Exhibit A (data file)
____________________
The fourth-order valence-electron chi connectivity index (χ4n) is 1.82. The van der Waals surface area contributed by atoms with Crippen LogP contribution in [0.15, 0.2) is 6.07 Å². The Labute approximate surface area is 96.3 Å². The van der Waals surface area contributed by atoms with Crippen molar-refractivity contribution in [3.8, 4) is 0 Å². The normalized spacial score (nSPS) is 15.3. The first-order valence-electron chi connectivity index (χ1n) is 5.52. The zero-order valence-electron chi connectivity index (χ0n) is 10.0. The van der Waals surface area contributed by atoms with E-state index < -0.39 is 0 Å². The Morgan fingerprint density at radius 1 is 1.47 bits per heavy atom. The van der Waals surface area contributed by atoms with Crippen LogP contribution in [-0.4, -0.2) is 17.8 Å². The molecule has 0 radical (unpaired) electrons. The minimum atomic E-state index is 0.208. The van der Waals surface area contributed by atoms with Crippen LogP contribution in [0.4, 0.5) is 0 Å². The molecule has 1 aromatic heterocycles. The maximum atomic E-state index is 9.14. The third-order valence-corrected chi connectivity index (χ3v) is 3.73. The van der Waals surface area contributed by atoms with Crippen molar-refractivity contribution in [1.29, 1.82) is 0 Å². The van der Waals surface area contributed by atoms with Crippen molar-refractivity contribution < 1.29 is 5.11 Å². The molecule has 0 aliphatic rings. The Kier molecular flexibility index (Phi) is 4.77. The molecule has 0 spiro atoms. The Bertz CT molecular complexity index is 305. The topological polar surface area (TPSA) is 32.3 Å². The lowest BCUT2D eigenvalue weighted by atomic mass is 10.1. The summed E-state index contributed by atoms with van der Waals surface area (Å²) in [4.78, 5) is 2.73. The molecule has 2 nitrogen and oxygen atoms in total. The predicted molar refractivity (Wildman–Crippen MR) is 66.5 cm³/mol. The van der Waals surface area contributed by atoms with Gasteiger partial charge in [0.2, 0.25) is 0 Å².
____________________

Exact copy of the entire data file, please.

The fourth-order valence-electron chi connectivity index (χ4n) is 1.82. The van der Waals surface area contributed by atoms with Crippen LogP contribution in [0.15, 0.2) is 6.07 Å². The Labute approximate surface area is 96.3 Å². The van der Waals surface area contributed by atoms with Crippen molar-refractivity contribution in [3.8, 4) is 0 Å². The normalized spacial score (nSPS) is 15.3. The first-order valence-electron chi connectivity index (χ1n) is 5.52. The zero-order valence-electron chi connectivity index (χ0n) is 10.0. The van der Waals surface area contributed by atoms with E-state index < -0.39 is 0 Å². The Morgan fingerprint density at radius 1 is 1.47 bits per heavy atom. The van der Waals surface area contributed by atoms with Crippen LogP contribution in [-0.4, -0.2) is 17.8 Å². The molecule has 0 radical (unpaired) electrons. The minimum atomic E-state index is 0.208. The van der Waals surface area contributed by atoms with Crippen LogP contribution in [0.4, 0.5) is 0 Å². The molecule has 1 aromatic heterocycles. The maximum atomic E-state index is 9.14. The third-order valence-corrected chi connectivity index (χ3v) is 3.73. The van der Waals surface area contributed by atoms with Crippen molar-refractivity contribution in [1.29, 1.82) is 0 Å². The van der Waals surface area contributed by atoms with Crippen molar-refractivity contribution < 1.29 is 5.11 Å². The molecule has 0 aliphatic rings. The Kier molecular flexibility index (Phi) is 4.77. The molecule has 0 spiro atoms. The Bertz CT molecular complexity index is 305. The topological polar surface area (TPSA) is 32.3 Å². The lowest BCUT2D eigenvalue weighted by atomic mass is 10.1. The summed E-state index contributed by atoms with van der Waals surface area (Å²) in [4.78, 5) is 2.73. The molecule has 2 nitrogen and oxygen atoms in total. The predicted molar refractivity (Wildman–Crippen MR) is 66.5 cm³/mol. The van der Waals surface area contributed by atoms with Gasteiger partial charge in [0.2, 0.25) is 0 Å².